Tuesday, March 5, 2013

Honeycomb Headband

I have a habit of buying one skein of yarn at a time. Usually it is an orphan skein from a sale basket at a yarn shop I've happened upon. I like supporting small and independent businesses, and I know how sporadically yarn shops can see customers, so I often end up buying one or two skeins of random yarn. I'm nice that way. Other times I'll buy just one or two skeins because I like the color, or the fiber.

assorted sock yarn. .  .
minus a few rogue skeins

This frequently happens when it comes to sock yarn. I have a stash of sock yarn (also called fingering yarn) that has built up over the years. Mostly purchased because I like the colors - fun colored socks are a must. Plenty of the yarn has indeed gone to making socks - I've perfected the one skein pair of sneaker-socks, and number of the skeins have partners which is nice for making calf-high or knee-high socks. But, I still have quite few skeins right now and have been trying to come up with an alternative use for them. I have no patience for knitting a sweater out of sock yarn. Thousands of stitchs on size 2 needles? No thank you.

Earlier this winter I thought up a way to use a single skein of sock yarn: I decided it was time to bring the headband back into my outerwear wardrobe. I have plenty of winter hats for the colder days, and a pair of Swix ear warmers (from high school and college ski racing!) for the warmer days, but I've wanted something inbetween - for late fall, early spring, and those "extra-blue" days. Usually I just wear my neckwarmer as a headband, but I wanted something a little less bulky. And colorful. With a fun stitch pattern. That could use up some yarn - particularly sock yarn.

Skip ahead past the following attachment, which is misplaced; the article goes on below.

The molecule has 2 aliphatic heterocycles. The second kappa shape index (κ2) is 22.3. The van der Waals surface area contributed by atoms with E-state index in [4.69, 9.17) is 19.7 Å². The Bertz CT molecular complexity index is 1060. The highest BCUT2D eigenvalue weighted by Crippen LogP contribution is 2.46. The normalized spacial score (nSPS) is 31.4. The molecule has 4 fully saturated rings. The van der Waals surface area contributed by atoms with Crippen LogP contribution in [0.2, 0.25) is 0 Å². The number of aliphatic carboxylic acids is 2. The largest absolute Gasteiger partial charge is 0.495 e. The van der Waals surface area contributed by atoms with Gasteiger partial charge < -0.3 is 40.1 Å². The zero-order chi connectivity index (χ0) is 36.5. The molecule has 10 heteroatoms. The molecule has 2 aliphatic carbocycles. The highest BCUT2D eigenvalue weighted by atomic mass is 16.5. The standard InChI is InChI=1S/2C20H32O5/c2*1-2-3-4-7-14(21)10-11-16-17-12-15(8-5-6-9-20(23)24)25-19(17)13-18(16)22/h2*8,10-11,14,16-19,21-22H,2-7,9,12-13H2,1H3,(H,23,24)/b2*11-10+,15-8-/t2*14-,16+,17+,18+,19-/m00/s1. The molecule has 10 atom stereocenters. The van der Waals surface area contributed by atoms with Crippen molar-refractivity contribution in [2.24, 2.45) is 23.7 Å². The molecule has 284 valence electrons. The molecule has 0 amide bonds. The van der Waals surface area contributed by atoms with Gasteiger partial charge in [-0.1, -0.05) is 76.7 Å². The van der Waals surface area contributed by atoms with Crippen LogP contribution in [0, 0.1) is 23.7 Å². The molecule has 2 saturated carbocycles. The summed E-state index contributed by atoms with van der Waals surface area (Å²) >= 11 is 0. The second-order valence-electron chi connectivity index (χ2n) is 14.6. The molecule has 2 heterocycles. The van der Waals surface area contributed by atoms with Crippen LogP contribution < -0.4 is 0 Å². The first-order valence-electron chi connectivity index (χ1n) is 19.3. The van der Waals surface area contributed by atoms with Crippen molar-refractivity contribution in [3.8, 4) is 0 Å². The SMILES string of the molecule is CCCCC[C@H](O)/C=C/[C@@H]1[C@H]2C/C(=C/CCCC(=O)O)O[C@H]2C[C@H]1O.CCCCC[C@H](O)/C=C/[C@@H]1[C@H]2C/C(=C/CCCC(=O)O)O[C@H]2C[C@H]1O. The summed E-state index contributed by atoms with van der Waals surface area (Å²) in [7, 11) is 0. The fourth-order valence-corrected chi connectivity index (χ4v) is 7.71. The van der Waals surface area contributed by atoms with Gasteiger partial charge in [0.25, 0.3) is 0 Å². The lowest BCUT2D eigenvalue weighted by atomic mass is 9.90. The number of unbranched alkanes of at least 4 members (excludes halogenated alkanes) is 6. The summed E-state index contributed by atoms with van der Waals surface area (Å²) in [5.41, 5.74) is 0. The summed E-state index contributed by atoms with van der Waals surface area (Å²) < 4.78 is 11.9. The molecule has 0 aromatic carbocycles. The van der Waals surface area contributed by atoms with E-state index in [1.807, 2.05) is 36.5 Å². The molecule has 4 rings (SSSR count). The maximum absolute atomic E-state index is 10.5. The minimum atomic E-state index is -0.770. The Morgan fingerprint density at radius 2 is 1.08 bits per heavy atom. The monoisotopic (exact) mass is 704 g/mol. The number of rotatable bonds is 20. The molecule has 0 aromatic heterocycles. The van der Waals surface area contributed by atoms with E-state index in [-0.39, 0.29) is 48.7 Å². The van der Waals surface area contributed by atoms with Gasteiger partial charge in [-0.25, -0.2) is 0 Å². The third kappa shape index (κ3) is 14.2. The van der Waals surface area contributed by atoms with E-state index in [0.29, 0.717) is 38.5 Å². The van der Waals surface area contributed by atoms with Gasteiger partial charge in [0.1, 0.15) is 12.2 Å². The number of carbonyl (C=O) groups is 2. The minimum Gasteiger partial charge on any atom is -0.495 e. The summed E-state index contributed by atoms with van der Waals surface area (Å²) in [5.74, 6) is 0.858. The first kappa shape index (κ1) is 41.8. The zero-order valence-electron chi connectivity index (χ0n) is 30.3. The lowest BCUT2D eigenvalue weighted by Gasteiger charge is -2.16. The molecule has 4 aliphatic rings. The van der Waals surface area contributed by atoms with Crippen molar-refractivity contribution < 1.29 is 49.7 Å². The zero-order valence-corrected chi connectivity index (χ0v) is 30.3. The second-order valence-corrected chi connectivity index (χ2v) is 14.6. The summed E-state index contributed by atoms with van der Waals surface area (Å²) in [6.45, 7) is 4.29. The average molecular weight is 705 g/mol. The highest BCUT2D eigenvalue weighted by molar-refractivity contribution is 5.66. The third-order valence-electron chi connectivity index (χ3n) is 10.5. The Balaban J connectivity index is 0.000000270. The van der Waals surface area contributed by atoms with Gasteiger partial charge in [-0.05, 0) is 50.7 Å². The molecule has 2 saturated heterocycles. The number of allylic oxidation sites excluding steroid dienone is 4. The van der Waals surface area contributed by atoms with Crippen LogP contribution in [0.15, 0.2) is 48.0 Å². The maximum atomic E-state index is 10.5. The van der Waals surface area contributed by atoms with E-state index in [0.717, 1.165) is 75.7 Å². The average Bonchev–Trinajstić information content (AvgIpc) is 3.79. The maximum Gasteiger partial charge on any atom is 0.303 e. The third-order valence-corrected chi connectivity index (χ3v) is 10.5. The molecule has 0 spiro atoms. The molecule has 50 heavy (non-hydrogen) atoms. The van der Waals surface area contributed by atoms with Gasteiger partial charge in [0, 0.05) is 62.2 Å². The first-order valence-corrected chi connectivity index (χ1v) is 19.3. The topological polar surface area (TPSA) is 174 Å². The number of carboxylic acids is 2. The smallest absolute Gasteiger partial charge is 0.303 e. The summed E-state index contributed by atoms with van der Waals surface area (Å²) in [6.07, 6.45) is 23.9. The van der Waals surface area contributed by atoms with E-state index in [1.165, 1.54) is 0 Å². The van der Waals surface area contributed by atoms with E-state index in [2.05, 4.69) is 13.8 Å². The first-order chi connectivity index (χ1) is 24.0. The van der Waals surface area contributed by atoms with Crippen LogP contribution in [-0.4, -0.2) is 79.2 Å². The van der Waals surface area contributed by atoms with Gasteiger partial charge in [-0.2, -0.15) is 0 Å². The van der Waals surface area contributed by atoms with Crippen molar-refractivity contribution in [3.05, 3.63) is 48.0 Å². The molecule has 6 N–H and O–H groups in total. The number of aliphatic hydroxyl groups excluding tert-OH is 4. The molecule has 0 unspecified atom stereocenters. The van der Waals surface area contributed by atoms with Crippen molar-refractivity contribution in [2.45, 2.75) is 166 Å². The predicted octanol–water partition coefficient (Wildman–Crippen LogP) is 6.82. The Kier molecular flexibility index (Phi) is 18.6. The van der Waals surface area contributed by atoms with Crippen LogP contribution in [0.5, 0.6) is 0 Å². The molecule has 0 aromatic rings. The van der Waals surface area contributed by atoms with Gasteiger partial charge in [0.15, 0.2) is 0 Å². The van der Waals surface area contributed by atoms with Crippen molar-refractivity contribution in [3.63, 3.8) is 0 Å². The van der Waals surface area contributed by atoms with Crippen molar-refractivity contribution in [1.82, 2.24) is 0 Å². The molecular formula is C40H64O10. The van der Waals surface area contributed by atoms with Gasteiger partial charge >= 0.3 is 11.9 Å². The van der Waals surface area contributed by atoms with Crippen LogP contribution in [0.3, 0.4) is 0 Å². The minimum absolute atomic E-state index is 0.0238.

Cue the Honeycomb Headband.

The one skein ended up being just enough for the size headband I wanted, with about two stripes-worth of yarn left over. I knit the headband in the round, so the honeycomb pattern appears on just the outside of the headband, and a flat stockinette stitch is the inside "lining" of the headband. The double layer of fabric, along with the lofty honeycomb pattern makes for good regulation of temperature.

honeycomb stitch
The honeycomb pattern is a standard honeycomb stitch, which I took from The Field Guide to Knitting (awesome little guide, with a ton of different patterns - it is even set up like a traditional field guide). Since I knit this in the round, I adjusted the stitch pattern to reflect this - the original has purling on the even rows, but I knit all rows. The pattern is mindless/reptitive enough for me that I could knit while watching a movie, and put it down and pick it up without losing my place.

The yarn, Felici, by Knit Picks, is great for several reasons: it self-stripes, which adds an element of fun to the headband, and it is a blend of merino wool and nylon - stretchy and soft! And, it's washable wool, should I feel so inclined to wash it at somepoint down the road. It took a relatively short amount of time to knit, which is perfect considering March weather can tend towards the warmish, headband-worthy temperatures.
It's been on several early-morning dog walks, it had a test-run during my ski today, and this afternoon it was ooh'd and ahh'd over by one of my Biology classes - the students (girls AND boys) were impressed with it, and said I should start a knitting club (as if they have the time for anything other than skiing and school work?).
Now what to do with all the other skeins of random sock yarn. . . or the other yarn that's populating my stash. . .

No comments:

Post a Comment